The best presenters – think Steve Jobs, Narendra Modi, Barrack Obama – have that elusive trait that sociologists call ‘Presence’, which allows them to obtain the attention and buy-in of their audience. Their public speaking ability is a crucial component of their image.
In this lesson, we will explore the components of presentation delivery that can help you project composure, confidence and competence, or, in short, how you can develop ‘Presence.’
This lesson is in video format.
We recognise that some participants prefer reading to listening. If you are one of them, then you can access a transcript of the lesson by clicking on the View Transcript button below the video.
Presence – What it is & How to Communicate it
Some presenters have what sociologists call ‘presence’.
Presence is the impression that you get from someone, whose manner and appearance communicates competence, capability, confidence and trustworthiness.
The best communicators and some top leaders have it. Think Narendra Modi, Larry Ellison, Steve Jobs, Barack Obama and others.
Their comportment and their oratory ability inspire confidence. In return, these individuals acquire the respect, trust and buy-in from their audience. They are able to influence thought and action and are often successful in work and in life.
The Elements of Presence in a Presentation
In this lesson, we will look at seven behaviours, which will project you as someone competent and trustworthy.
Deliver your presentation from the ‘Green Zone.’
Now, it will help to learn about the three zones in your presentation. First, there is the black zone, which is anywhere in the room, which makes your audience feel like you have chosen to plant yourself there because you lack confidence, are not being truthful, or that your narrative is lacking in merit. This could be the extreme ends of the room or stage, or someplace furthest from the audience, or leaning against a table or the back of a chair. Avoid the black zone.
Then there is the red zone, which is your audience’s personal space, which, again, is best avoided.
Instead, deliver your presentation from the Green Zone. This is the zone in the room or on the stage, where you are close enough to your audience to make them feel like you are supremely confident and far enough to be outside their personal space. Delivering your presentation from the Green Zone makes you appear confident in yourself and in your narrative.
Maintain open body language.
Avoid appearing ‘closed’ in any manner. So, avoid crossing your arms across your chest, hiding behind a desk or any other object or piece of furniture. These are what we call ‘closed’ behaviours. Ditch the podium. Stand ‘unobstructed’ in front of your audience.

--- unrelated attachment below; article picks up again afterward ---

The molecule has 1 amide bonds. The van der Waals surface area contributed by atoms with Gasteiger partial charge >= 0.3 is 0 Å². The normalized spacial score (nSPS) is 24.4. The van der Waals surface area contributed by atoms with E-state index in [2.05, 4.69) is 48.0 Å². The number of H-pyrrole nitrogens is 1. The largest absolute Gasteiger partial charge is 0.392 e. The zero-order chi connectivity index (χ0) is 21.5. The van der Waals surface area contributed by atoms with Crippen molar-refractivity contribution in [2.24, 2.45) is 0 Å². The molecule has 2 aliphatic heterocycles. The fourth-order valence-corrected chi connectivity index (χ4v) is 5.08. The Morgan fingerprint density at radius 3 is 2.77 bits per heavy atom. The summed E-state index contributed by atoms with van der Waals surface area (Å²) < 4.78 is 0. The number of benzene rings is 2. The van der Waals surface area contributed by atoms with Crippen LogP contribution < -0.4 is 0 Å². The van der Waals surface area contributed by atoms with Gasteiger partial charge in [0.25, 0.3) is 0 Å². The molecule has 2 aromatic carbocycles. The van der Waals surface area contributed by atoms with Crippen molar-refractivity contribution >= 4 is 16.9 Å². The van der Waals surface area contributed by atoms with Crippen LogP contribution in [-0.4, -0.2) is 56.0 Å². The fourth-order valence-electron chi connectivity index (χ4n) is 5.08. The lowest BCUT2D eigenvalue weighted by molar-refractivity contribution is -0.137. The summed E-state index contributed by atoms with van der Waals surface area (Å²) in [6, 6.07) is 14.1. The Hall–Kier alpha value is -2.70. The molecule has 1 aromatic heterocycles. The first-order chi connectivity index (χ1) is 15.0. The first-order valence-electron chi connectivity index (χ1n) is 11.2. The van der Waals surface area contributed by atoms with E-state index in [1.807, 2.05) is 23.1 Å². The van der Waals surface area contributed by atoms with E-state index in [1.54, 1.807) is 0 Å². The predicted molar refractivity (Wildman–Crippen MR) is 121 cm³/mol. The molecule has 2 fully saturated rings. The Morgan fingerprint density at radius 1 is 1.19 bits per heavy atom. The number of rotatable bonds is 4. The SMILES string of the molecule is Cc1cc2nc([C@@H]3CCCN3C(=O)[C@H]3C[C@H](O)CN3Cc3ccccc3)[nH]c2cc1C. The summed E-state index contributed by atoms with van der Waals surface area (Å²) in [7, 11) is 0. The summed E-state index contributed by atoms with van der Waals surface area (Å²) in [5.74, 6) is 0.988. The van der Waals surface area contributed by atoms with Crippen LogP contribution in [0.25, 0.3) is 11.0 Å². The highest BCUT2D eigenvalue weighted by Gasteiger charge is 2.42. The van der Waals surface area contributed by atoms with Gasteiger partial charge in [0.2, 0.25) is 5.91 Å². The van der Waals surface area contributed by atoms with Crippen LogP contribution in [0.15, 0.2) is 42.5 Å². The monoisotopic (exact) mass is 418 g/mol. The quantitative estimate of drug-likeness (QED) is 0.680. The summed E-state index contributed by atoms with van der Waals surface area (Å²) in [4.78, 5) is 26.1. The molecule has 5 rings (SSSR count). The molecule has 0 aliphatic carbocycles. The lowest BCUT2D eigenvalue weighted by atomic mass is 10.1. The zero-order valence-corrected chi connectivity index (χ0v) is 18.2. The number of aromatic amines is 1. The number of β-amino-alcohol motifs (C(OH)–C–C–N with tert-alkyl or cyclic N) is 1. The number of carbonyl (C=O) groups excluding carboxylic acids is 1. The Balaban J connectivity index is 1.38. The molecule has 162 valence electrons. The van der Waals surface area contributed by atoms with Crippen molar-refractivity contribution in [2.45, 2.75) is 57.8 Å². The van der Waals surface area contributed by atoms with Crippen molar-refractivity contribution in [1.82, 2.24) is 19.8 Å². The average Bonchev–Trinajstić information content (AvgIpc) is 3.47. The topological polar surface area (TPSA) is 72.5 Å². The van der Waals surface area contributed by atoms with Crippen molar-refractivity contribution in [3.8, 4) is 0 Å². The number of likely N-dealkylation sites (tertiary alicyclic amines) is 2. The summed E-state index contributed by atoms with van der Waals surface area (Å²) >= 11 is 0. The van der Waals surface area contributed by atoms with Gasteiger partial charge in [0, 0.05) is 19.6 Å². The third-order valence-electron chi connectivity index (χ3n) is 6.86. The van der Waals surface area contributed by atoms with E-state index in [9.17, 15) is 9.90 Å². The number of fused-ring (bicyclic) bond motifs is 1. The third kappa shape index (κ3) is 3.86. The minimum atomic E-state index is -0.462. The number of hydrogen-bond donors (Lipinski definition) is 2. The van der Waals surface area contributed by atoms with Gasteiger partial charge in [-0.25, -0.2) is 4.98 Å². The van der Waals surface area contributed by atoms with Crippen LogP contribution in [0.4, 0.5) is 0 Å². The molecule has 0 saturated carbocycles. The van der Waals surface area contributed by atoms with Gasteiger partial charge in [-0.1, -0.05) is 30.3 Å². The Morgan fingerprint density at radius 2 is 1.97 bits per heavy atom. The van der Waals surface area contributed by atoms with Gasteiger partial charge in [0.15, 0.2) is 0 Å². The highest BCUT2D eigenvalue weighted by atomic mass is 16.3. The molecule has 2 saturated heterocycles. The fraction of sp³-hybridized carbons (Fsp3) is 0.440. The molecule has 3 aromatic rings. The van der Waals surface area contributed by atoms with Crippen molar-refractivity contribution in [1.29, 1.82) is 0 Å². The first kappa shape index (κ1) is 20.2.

Stand upright as you speak.
If you are truly confident in your narrative, then your carriage should show it. So, maintain an upright posture. Hold your hands clasped lightly and at the level of your diaphragm when you speak. This will prop your shoulders up and make you appear confident. Holding your hands lower will cause your shoulders to droop and make you seem unsure and lacking in confidence. Your gestures, likewise, need to be in the ‘box’ between your face and your mid-section.
Also, avoid clasping your hands behind your back, or sticking them in your pockets. These actions are often construed as you trying to hide something.
Maintain eye contact with your audience.
Use the lighthouse technique here. Sweep your gaze around the room. The key here is to make people feel like you are looking at them. So, look in the general direction of your audience members. Swivel your torso as you speak.
Also, avoid looking only at the friendly faces in the audience, as tempting as that might be. Engage with everyone in your audience.
Who likes a morose speaker? A smile makes you instantly likeable. And, as research shows, likeability is a critical factor in social influence. This is never truer than in a presentation where obtaining audience buy-in is your objective.
Energy and enthusiasm
Nothing causes your audience to tune out faster than a lacklustre, monotonous presentation; one lacking in energy and enthusiasm. And boring your audience is not the most significant fallout of such a presentation. An unenergetic, unenthusiastic presentation is inherently less believable. For, if what you are saying is as great or exciting as you say it then how come your own demeanour doesn’t show that? It makes the audience wonder if you truly believe in your product or idea? Your behaviour will be contradicting your words.
Use the power of the emphasis and pause
The truth is, your audience will not remember the entirety of your narrative. You want them to remember the key points though. So, emphasise the key phrases. And use the power of the pause after you deliver those. This clip will best illustrate the point.
Laying emphasis on the key phrases allows these to register. And the pause at the end of that phrase emphasised provides the ‘space’ for your point to sink in.
You want that. It is the key to ensuring that your concept or product is remembered.
Practice these seven elements of presentation delivery, and you will significantly improve your chances of influencing your audience. It will also help you become the kind of presenter whom people will actively seek out to listen to.